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The taxonomy of the
Cyanobacteria (Greek: κυανόs (kyanós) = blue + bacterium) also known as Cyanophyta is a phylum (or "division") of Bacteria that obtain their energy through photosynthesis. They are often still referred to as blue-green algae, although they are in fact prokaryotes like bacteria. The description is primarily used to reflect their appearance and ecological role rather than their evolutionary lineage. Fossil traces of cyanobacteria have been found from around 3.8 billion years ago (b.y.a.). See: Stromatolite. They are a major primary producer in the planetary ocean. Their ability to perform oxygenic (plant-like) photosynthesis is thought to have converted the early reducing atmosphere into an oxidizing one, which dramatically changed the life forms on Earth and provoked an explosion of biodiversity. See: Oxygen Catastrophe.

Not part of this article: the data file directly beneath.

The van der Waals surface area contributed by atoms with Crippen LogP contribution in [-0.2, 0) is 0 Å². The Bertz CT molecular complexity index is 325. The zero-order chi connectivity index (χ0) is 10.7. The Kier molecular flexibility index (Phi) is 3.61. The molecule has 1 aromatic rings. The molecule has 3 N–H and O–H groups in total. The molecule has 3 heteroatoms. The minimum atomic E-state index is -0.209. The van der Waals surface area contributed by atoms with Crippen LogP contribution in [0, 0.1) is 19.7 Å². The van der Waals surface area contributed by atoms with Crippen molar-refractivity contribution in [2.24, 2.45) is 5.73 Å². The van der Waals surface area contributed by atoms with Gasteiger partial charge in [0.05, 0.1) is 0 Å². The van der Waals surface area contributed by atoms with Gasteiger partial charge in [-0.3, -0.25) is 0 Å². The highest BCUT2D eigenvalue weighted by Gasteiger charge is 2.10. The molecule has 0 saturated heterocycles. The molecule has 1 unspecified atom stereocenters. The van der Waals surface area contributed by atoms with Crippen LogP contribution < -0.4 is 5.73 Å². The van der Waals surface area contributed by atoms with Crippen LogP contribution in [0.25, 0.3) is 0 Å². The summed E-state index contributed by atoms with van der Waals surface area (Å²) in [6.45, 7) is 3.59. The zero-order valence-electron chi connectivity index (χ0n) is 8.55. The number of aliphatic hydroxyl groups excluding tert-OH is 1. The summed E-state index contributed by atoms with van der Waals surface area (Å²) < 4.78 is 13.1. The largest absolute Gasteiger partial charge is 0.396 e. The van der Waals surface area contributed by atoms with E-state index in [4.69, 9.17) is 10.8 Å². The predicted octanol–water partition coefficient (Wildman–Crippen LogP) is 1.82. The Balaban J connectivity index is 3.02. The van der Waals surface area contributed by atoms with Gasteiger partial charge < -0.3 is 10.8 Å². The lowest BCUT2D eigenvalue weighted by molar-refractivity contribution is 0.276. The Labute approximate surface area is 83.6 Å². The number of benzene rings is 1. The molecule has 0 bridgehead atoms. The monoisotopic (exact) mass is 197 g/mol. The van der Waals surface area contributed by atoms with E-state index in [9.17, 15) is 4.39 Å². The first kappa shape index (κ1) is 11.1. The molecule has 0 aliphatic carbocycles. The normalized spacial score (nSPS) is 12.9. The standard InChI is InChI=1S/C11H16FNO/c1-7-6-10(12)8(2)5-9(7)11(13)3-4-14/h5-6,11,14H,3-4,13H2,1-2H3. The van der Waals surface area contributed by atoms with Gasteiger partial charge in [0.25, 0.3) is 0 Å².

Cyanobacteria are found in almost every conceivable habitat, from oceans to fresh water to bare rock to soil. They may be single-celled or colonial. Colonies may form filaments, sheets or even hollow balls. Cyanobacteria include unicellular, colonial, and filamentous forms. Some filamentous colonies show the ability to differentiate into three different cell types: vegetative cells are the normal, photosynthetic cells that are formed under favorable growing conditions; akinetes are the climate-resistant spores that may form when environmental conditions become harsh; and thick-walled heterocysts that contain the enzyme nitrogenase, vital for nitrogen fixation, that may also form under the appropriate environmental conditions (anoxic) wherever nitrogen is necessary. Heterocyst-forming species are specialized for nitrogen fixation and are able to fix nitrogen gas, which cannot be used by plants, into ammonia (Template:Nh3), nitrites (Template:No2-) or nitrates (Template:No3-), which can be absorbed by plants and converted to protein and nucleic acids. The rice paddies of Asia, which feed about 75% of the world's human population, could not do so were it not for healthy populations of nitrogen-fixing cyanobacteria in the rice paddy waters.